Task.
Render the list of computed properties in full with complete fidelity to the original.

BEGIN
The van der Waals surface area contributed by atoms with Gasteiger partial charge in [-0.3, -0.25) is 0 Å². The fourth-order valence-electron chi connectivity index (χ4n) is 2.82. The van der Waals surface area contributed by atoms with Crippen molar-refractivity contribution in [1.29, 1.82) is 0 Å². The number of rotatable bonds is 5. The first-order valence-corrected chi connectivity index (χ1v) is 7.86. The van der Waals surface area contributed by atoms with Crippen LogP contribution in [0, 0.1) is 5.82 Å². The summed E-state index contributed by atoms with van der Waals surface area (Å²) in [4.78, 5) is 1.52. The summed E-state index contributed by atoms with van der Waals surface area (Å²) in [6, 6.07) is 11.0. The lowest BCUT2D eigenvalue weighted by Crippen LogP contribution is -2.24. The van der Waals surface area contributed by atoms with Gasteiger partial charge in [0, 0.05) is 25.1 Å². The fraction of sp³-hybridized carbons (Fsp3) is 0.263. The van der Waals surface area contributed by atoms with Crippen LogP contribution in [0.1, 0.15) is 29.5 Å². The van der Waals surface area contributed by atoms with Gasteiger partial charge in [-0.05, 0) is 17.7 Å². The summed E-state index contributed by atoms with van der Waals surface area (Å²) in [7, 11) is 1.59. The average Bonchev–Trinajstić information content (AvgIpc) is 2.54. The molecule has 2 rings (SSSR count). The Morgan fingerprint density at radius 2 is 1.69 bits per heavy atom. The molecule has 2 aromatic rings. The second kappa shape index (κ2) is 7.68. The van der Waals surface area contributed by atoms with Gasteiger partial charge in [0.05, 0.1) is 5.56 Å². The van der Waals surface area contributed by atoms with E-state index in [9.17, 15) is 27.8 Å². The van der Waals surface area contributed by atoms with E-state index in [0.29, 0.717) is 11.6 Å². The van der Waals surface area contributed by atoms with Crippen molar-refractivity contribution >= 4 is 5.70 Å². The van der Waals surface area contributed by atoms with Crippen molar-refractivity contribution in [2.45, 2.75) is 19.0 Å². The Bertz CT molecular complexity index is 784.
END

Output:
The van der Waals surface area contributed by atoms with Gasteiger partial charge in [-0.3, -0.25) is 0 Å². The fourth-order valence-electron chi connectivity index (χ4n) is 2.82. The van der Waals surface area contributed by atoms with Crippen molar-refractivity contribution in [1.29, 1.82) is 0 Å². The number of rotatable bonds is 5. The first-order valence-corrected chi connectivity index (χ1v) is 7.86. The van der Waals surface area contributed by atoms with Crippen LogP contribution in [0, 0.1) is 5.82 Å². The summed E-state index contributed by atoms with van der Waals surface area (Å²) in [4.78, 5) is 1.52. The summed E-state index contributed by atoms with van der Waals surface area (Å²) in [6, 6.07) is 11.0. The lowest BCUT2D eigenvalue weighted by Crippen LogP contribution is -2.24. The van der Waals surface area contributed by atoms with Gasteiger partial charge in [0, 0.05) is 25.1 Å². The fraction of sp³-hybridized carbons (Fsp3) is 0.263. The van der Waals surface area contributed by atoms with Crippen LogP contribution in [0.1, 0.15) is 29.5 Å². The van der Waals surface area contributed by atoms with Gasteiger partial charge in [-0.05, 0) is 17.7 Å². The summed E-state index contributed by atoms with van der Waals surface area (Å²) in [7, 11) is 1.59. The average Bonchev–Trinajstić information content (AvgIpc) is 2.54. The molecule has 2 rings (SSSR count). The Morgan fingerprint density at radius 2 is 1.69 bits per heavy atom. The molecule has 2 aromatic rings. The second kappa shape index (κ2) is 7.68. The van der Waals surface area contributed by atoms with Gasteiger partial charge in [0.05, 0.1) is 5.56 Å². The van der Waals surface area contributed by atoms with E-state index in [9.17, 15) is 27.8 Å². The van der Waals surface area contributed by atoms with E-state index in [0.29, 0.717) is 11.6 Å². The van der Waals surface area contributed by atoms with Crippen molar-refractivity contribution >= 4 is 5.70 Å². The van der Waals surface area contributed by atoms with Crippen molar-refractivity contribution in [2.45, 2.75) is 19.0 Å². The Bertz CT molecular complexity index is 784.